The economic reality of Portugal deciphered

Cradle of great seafarers and founder of trade routes, Portugal has long been a powerful and colonial country. However, at 19as well as and 20as well as century it was one of the poorest in Western Europe. After the revolution of 1974, which also marked the end of the colonies, the last Portuguese overseas possessions in Africa were redirected towards Europe.

In 1986, Portugal joined the European Economic Community, which led to strong and sustainable economic growth. The economic crisis that hit the United States, then Europe in 2008, then heavily affected the country’s GDP. In 2011, the European Union and the IMF authorized a 78 billion euro rescue plan for Portugal, which was thereby able to maintain the continuity of its public services. This was followed by a slow recovery over the course of seven years, leading Portugal to achieve positive growth again in 2015. Until 2019, the country recorded above-average growth for OECD countries.

The evolution of Portugal’s GDP.

(Source: Portugal Economic Review, OECD 2021)

Growth of 4.9%: the economy is strong but fragile

In 2020, due to the pandemic, Portugal’s GDP fell by 8.4%. In 2021, it grew by 4.9% in volume, the strongest increase since 1990 and nearly reaching pre-pandemic levels. Government measures and EU assistance have been effective in preventing the country’s economic collapse, unlike in 2008, but resilience is not complete.

The situation in hard-hit sectors, including tourism and hospitality, is still well below pre-crisis levels. Due to the pandemic, the tourism sector has lost 65% of its annual income in 2020 and if the recovery figures are good, the country will remain highly dependent on air transport due to its remote position in Europe.

Nevertheless, direct and indirect support measures made it possible to limit job losses. The unemployment rate of 6.3% in the third quarter of 2021 is below the pre-crisis level (6.5% in 2019). Favorable monetary policy in the euro area and a wide range of measures, including government loan guarantees, subsidies, tax deferrals and a moratorium on loan repayments by companies and households hit by the pandemic, have prevented a sudden rise in bankruptcies and defaults.

853,200 guests in January 2022: recovery thanks to tourism

Portugal has been living for ten years at the expense of a traditional economy, mainly focused on the export of services (tourism, transport). In terms of merchandise exports, Portugal’s main client countries are Spain (26.7%), France (13.1%) and Germany (11%). In 2021, exports amounted to 63.477 million euros, mainly in the machinery and vehicles sector. In terms of services, Portugal exports to France (14.8%), Spain (14%) and the UK (13.8%), mainly in the travel, transport and business services sector. In 2021, the balance of services recorded a positive balance of 9,884.73 million euros, while the balance of goods and goods remained negative at -15 (340.91 million euros).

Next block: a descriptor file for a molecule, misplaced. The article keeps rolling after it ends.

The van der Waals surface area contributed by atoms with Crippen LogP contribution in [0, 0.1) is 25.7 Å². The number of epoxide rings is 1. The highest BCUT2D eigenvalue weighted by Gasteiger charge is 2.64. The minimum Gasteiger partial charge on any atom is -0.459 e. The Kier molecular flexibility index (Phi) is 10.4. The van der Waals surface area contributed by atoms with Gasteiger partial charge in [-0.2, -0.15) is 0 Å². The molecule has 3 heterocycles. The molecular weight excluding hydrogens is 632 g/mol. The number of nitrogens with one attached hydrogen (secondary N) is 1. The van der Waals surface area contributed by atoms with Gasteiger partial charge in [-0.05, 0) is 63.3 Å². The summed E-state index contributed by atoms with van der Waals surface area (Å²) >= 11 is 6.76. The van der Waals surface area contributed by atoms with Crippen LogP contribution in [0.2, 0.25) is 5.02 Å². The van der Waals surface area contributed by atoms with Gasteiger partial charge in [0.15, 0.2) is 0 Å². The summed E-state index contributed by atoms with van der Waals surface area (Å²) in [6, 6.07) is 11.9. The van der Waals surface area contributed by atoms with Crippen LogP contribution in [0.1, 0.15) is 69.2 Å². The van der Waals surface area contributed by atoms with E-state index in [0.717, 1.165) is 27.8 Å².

In January 2022, the tourist accommodation sector registered 853,200 guests and 2 million overnight stays. Compared to January 2022 compared to January 2020, the number of guests and overnight stays decreased by 39.9% and 38.8% respectively.

2000 Startup Incubators: A Diversification Strategy

The country is seeking to diversify its economy through the development of new sectors in which it wants to attract foreign investors, such as clean technologies and energy (hydrogen), health research and development centers (biopharmaceutical clusters) and fintech. The strategy is actively supported by economic development agencies abroad and embassies, including those of Portugal in Luxembourg, a historic host country with about 150,000 Portuguese residents or cross-border workers.

The cities where economic activity and innovation are concentrated are Porto, Lisbon and Braga. The creation of a new public investment bank (Banco Português de Fomento) from the merger of several institutions could act as a lever, offering financing solutions for projects related to research, SMEs, innovation and sustainable development.

Financing small and medium enterprises, which are generally poorly capitalized in Portugal, which is still critical to economic growth, will be a major challenge. The Portuguese government has invested heavily in the digitization of services in all areas. The country is now heavily digitized, especially in healthcare and government services. It has the strongest growth in Europe in terms of developing digital ecosystems, in particular startups, with 2,000 incubators and six unicorns (Farfetch, Feedzai, OutSystems, Remote, Sword Health and Talkdesk).

8% investment increase in 2022

The country’s stability program predicts stable growth at 4.9% in 2022. Investment growth is expected in 2022 (+8.0%) and 2023 (+8.6%). The economic prospects depend on two factors: firstly, on the development of the pandemic, in particular on the effectiveness of vaccines against variants of the virus. While vaccination rates are the highest in the OECD, the recovery is clouded by great uncertainty.

Secondly, the geopolitical situation, in particular the Russian-Ukrainian conflict, which is causing supply disruptions and rising energy prices, is fueling the ongoing weakness of Portuguese economic activity and could lead to further job cuts and bankruptcies of financially vulnerable companies. Although Portugal is not very dependent on Russian gas and 60% of the country’s electricity comes from renewable sources (solar and wind), the ripple effects of the financial sanctions imposed on Russia could dampen the recovery.

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